Guatemala's military government is moving toward civilian rule in the midst of an economic crisis, persistent guerrilla activity, and a lingering reputation as one of the hemisphere's worst human-rights violators. Strapped for cash, the hard-line Guatemalan government hopes that elections Nov. 3 -- with a December runoff -- and the transition to civilian rule will improve the country's tarnished image. They hope to attract foreign investment and more American aid. Over the years, US investors have been attracted by Guatemala's oil reserves, rich farmland, and industrial capabilities.
But diplomats and political observers are skeptical about the elections. ``The military will continue to rule,'' points out one European diplomat, ``and any civilian president will have to walk a very narrow path.''
Guatemala's fame was once as a tourist's paradise. The coolness of its pine-covered mountains and the existence of a vital and colorful Indian culture made tourism one of Guatemala's main earners of foreign exchange.
At a glance, Guatemala -- the richest, most industrialized country in Central America -- still looks peaceful and prosperous. In the Indian highlands, neatly tended fields flank the volcanoes. Skyscrapers dot the capital city as late-model cars zip along the wide boulevards of its fashionable zones.
Yet Guatemala is a highly divided country. Wealth and power are in the hands of the Ladinos -- non-Indians of Spanish descent -- who make up roughly 35 percent of the population. Many Ladinos are shopkeep-ers or landowners. The majority of the population, descendants of Mayan Indians, have little political power, little economic power, and no social power.
Military dictatorships have traditionally kept the lid on this unstable setup. Since 1954 the country has had a succession of rightist-military, or military-dominated civilian governments that have used violence liberally to combat leftist guerrilla movements. They have even targeted such moderate opposition as the Christian Democratic Party. Violence was so extreme that the US stopped military aid in 1977.
Urban political violence and corruption peaked during the government of Gen. Romeo Lucas Garc'ia (1978-82). Death lists were drawn up in the presidential palace and the assassinations were often carried out by the GUATEMALAGUATEMALA government's judicial police, according to a former high government official.
A 1982 coup by Gen. Efra'in R'ios Montt, an evangelical Christian, slowed the violence in the city. But the coup signaled the start of the Army's campaign to annihilate Indian villages in the highlands which supporting the guerrillas.
When the ruthless campaign was over, tens of thousands of Indians had been killed and many more were forced to flee into the mountains or into Mexico.
The government then began new tactics to solidify its control in the countryside. It instituted a system of obligatory civil-defense patrols and a controversial series of ``model villages'' similar to the strategic hamlets of the Vietnam war.
Although the Army has pushed the guerrillas north toward the border with Mexico, the guerrillas are still active. Guerrilla attacks have increased significantly this year in provinces on the Guatemalan-Mexican border. They have started attacking larger Army targets, showing an increased military capability, researchers say.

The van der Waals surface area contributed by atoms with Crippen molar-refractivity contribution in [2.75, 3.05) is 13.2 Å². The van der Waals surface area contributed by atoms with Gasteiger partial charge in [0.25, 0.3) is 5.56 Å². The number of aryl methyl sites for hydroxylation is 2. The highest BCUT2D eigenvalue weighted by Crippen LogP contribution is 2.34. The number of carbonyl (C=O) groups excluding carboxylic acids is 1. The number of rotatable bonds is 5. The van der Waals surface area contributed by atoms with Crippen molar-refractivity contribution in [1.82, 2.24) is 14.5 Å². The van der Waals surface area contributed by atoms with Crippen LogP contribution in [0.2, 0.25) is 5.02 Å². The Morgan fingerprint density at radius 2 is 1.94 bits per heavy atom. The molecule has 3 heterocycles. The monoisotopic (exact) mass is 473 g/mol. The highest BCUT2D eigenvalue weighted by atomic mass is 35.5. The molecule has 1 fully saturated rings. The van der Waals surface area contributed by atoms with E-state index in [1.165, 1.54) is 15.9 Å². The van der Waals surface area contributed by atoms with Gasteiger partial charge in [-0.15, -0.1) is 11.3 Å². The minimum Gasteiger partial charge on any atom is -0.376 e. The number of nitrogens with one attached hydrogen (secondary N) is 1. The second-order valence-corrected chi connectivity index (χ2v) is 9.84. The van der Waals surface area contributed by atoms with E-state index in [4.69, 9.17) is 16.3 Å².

But more than the ongoing war, it is the economy that is troubling the military government. This makes the military government all the more eager to hand over management to a civilian government.
Guatemala has almost no dollars. It recently mortgaged one-third of its gold reserves to pay for the next four months of oil shipments. The nation's currency, the quetzal, at parity with the dollar for 30 years, is now trading at three to the dollar and expected to sink to about five by year's end. The nation's inflation rate is estimated at between 60 percent and 90 percent.
Government measures to deal with the crisis, such as raising the price of gas, will fuel the inflationary spiral still further, financial experts say, and increase the possibility of social unrest.
The Army now espouses reforms and development to deal with Guatemala's problems. But many observers doubt that commitment. They expect the Army to return to its traditional means of accomplishing change -- repression.
There has been a slight improvement in human rights since the days of General Lucas. But political violence is still widespread and institutionalized, according to political and diplomatic observers.
``Whoever wins will have his hands completely tied,'' says one foreign political analyst. ``With all the budget cuts, there is practically no budget and the military is totally running the show in the countryside. The elections are mainly for foreign consumption.''
Four political parties are considered to have a chance at the presidency. They range from the liberal Christian Democrats led by Vinicio Cerezo Ar'evalo to the ultra-right National Liberation Movement. While Mr. Cerezo's Christian Democrats, having suffered from government repression in the past, are the greatest advocates of social reforms and human rights, they are distrusted by the Army, which would ``watch them like a hawk'' if they won, as one diplomat put it.